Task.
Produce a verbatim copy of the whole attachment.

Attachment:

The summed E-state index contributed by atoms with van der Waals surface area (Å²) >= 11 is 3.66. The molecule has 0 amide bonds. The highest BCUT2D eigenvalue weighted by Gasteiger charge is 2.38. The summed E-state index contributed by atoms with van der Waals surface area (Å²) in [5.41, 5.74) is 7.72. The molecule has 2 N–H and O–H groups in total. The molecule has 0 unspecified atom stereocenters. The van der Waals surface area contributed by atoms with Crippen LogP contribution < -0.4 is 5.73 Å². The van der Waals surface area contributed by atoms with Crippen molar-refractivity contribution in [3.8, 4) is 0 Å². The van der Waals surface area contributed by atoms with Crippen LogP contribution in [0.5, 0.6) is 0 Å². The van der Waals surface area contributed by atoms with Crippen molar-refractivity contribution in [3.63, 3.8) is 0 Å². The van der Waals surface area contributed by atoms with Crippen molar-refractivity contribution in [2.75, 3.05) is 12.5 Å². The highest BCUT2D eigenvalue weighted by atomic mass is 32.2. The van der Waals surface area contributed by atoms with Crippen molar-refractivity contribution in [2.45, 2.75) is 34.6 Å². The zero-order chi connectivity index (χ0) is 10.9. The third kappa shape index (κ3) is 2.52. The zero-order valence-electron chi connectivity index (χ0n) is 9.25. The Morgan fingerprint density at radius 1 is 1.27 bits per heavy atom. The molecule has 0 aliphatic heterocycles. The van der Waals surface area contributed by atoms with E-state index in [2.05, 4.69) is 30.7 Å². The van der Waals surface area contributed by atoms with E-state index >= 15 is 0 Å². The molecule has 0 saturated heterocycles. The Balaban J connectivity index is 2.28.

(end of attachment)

The summed E-state index contributed by atoms with van der Waals surface area (Å²) >= 11 is 3.66. The molecule has 0 amide bonds. The highest BCUT2D eigenvalue weighted by Gasteiger charge is 2.38. The summed E-state index contributed by atoms with van der Waals surface area (Å²) in [5.41, 5.74) is 7.72. The molecule has 2 N–H and O–H groups in total. The molecule has 0 unspecified atom stereocenters. The van der Waals surface area contributed by atoms with Crippen LogP contribution < -0.4 is 5.73 Å². The van der Waals surface area contributed by atoms with Crippen molar-refractivity contribution in [3.8, 4) is 0 Å². The van der Waals surface area contributed by atoms with Crippen LogP contribution in [0.5, 0.6) is 0 Å². The van der Waals surface area contributed by atoms with Crippen molar-refractivity contribution in [3.63, 3.8) is 0 Å². The van der Waals surface area contributed by atoms with Crippen molar-refractivity contribution in [2.75, 3.05) is 12.5 Å². The highest BCUT2D eigenvalue weighted by atomic mass is 32.2. The van der Waals surface area contributed by atoms with Crippen molar-refractivity contribution in [2.45, 2.75) is 34.6 Å². The zero-order chi connectivity index (χ0) is 10.9. The third kappa shape index (κ3) is 2.52. The zero-order valence-electron chi connectivity index (χ0n) is 9.25. The Morgan fingerprint density at radius 1 is 1.27 bits per heavy atom. The molecule has 0 aliphatic heterocycles. The van der Waals surface area contributed by atoms with E-state index in [2.05, 4.69) is 30.7 Å². The van der Waals surface area contributed by atoms with E-state index >= 15 is 0 Å². The molecule has 0 saturated heterocycles. The Balaban J connectivity index is 2.28.